This is, of course, the same value that Scrape_JobsList accepted into the parameter url. It makes sense to arrange the Referer header this way; when you are clicking through webpages in a browser, the Referer is almost always the last page you visited. So it makes sense to keep Referer one step behind url in your scraping tasks. For a series of back-to-back scraping tasks, this effect can be achieved by specifying $this for url and $this[1] for Referer.

Quick Exercise

Suppose, somewhere in the middle of your plan, you were going to run the scraping tasks Scrape_Something, Scrape_SomethingElse and Scrape_SomethingFurtherStill (in that order, one after another). Suppose all of your tasks (including the ones that occur before Scrape_Something) are designed so they each output the url that the next scraping task is going to use – and they all use url as the name of the output. Write down this part of the plan. ie write down the 3 task specifications, including the task name, url and Referer header for each task, together with the relevant parameter values, and parameter variables where appropriate.

Show solution

More about Parameter Variables

Lets go back to our url: $this{jobs_url} declaration. We noted that the $this parameter variable means “take the value from the inputs of this task”. You may have already gather that adding the {jobs_url} suffix tells taskpipe “use the input named jobs_url”.

In this case we are putting the value of an input named jobs_url into a parameter named url – the name of the parameter is different to the name of the input, so we need to explicitly tell TaskPipe which input to use. However, if we were expecting an input whose name was the same as the parameter – so e.g. our input was also named simply url (instead of jobs_url) – then we could have omitted {jobs_url} completely and just written url: $this.

Written in complete form, parameter variable declarations generally involve several parts – but most are optional. Those parts are (usually) as follows:

Here’s a summary of what each of those parts means:

part of parameter variable meaning Required or optional?
label_key the name of the parameter variable. e.g. this or name always required

At the time of writing label_value is required for all parameter variables except $this. Most of the time the label_key tells TaskPipe which label to use to identify the task (e.g. _name or _id. We then narrow down to the task where that label has the value of label_value.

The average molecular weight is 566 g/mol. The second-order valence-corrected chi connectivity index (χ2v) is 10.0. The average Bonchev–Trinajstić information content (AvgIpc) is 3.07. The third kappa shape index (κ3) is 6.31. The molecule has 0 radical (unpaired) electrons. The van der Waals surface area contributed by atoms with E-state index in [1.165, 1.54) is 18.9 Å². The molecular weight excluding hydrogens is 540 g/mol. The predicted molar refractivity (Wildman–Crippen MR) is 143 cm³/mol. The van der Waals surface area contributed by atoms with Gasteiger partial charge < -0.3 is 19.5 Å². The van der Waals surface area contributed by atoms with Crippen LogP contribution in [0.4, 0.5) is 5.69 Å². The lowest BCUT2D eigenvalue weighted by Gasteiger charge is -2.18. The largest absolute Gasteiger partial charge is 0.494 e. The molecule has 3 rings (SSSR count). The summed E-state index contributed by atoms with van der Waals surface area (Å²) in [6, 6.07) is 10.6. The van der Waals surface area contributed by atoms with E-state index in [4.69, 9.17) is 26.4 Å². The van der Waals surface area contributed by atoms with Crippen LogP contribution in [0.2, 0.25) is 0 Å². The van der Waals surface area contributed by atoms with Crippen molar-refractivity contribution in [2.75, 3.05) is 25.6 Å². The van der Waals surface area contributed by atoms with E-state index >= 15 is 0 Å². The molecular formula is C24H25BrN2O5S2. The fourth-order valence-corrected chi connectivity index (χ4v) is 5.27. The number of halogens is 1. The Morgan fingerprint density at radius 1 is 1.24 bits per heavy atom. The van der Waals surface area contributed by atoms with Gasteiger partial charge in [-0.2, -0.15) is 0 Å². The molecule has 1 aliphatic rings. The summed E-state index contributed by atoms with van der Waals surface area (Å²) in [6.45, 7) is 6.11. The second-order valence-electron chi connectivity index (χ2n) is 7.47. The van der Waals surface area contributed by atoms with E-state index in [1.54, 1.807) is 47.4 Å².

In the example above, we are telling TaskPipe to look for the task which has a _name of Scrape_Companies.

Required in all cases except for $this.


If label_key:label_value matches more than one task, TaskPipe will take last task that matched (ie the first task that matches tracing upwards through the plan). However, specifying match_count explicitly tells TaskPipe which of the matches to use. match_count is zero based, so a match_count of 1 means use the second matching task.

In the example above, TaskPipe will look for the third task which has a _name of Scrape_Companies



Once a task matching <label_key>:<label_vbalue>(<match_count>) has been identified, match_offset can be used to count back a further number of individual tasks to get the final match.

In the example above match_count is set to 1. The $name parameter variable normally points to the outputs of the matching task. Adding in a match_count of 1 means the match now points to the inputs of that task.


The other parts of the parameter variable identify which set of inputs to use. The final step is to provide the name of the desired specific input within the set. This is the input_key. If input_key is omitted, TaskPipe will assume the name of the input is the same as the name of the parameter in question.

In the example above, TaskPipe looks for an input named jobs_url to insert into the url parameter. However, if {jobs_url} had been omitted, TaskPipe would look for an input named url


End of Part One

Congratulations! You have reached the end of part 1 of the TaskPipe tutorial.

Unfortunately Part 2 of the series is not yet available – but it’s coming soon, so watch this space! Alternatively get in touch if you have questions.

Have a great scrape!